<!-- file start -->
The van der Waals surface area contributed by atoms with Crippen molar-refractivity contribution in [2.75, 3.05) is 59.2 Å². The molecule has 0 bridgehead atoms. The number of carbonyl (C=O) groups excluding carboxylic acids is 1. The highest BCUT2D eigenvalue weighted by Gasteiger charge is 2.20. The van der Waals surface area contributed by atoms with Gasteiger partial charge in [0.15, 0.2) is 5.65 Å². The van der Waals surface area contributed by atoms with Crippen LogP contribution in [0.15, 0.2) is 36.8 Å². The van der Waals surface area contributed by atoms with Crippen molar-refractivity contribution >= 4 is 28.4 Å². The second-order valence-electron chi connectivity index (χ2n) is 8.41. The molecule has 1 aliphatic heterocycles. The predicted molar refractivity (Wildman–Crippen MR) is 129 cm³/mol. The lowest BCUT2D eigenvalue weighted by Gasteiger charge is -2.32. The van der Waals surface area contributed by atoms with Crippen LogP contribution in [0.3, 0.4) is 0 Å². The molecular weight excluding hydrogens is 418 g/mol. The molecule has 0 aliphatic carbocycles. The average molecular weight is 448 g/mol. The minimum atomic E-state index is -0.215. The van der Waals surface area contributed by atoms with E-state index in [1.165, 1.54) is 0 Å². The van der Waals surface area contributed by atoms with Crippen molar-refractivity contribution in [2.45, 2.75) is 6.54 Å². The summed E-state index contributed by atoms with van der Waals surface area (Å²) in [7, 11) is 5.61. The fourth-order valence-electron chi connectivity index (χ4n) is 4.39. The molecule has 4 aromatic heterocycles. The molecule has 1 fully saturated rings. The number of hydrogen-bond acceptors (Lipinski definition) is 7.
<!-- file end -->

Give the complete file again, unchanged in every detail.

The van der Waals surface area contributed by atoms with Crippen molar-refractivity contribution in [2.75, 3.05) is 59.2 Å². The molecule has 0 bridgehead atoms. The number of carbonyl (C=O) groups excluding carboxylic acids is 1. The highest BCUT2D eigenvalue weighted by Gasteiger charge is 2.20. The van der Waals surface area contributed by atoms with Gasteiger partial charge in [0.15, 0.2) is 5.65 Å². The van der Waals surface area contributed by atoms with Crippen LogP contribution in [0.15, 0.2) is 36.8 Å². The van der Waals surface area contributed by atoms with Crippen molar-refractivity contribution >= 4 is 28.4 Å². The second-order valence-electron chi connectivity index (χ2n) is 8.41. The molecule has 1 aliphatic heterocycles. The predicted molar refractivity (Wildman–Crippen MR) is 129 cm³/mol. The lowest BCUT2D eigenvalue weighted by Gasteiger charge is -2.32. The van der Waals surface area contributed by atoms with Crippen LogP contribution in [0.3, 0.4) is 0 Å². The molecular weight excluding hydrogens is 418 g/mol. The molecule has 0 aliphatic carbocycles. The average molecular weight is 448 g/mol. The minimum atomic E-state index is -0.215. The van der Waals surface area contributed by atoms with E-state index in [1.165, 1.54) is 0 Å². The van der Waals surface area contributed by atoms with Crippen molar-refractivity contribution in [2.45, 2.75) is 6.54 Å². The summed E-state index contributed by atoms with van der Waals surface area (Å²) in [7, 11) is 5.61. The fourth-order valence-electron chi connectivity index (χ4n) is 4.39. The molecule has 4 aromatic heterocycles. The molecule has 1 fully saturated rings. The number of hydrogen-bond acceptors (Lipinski definition) is 7.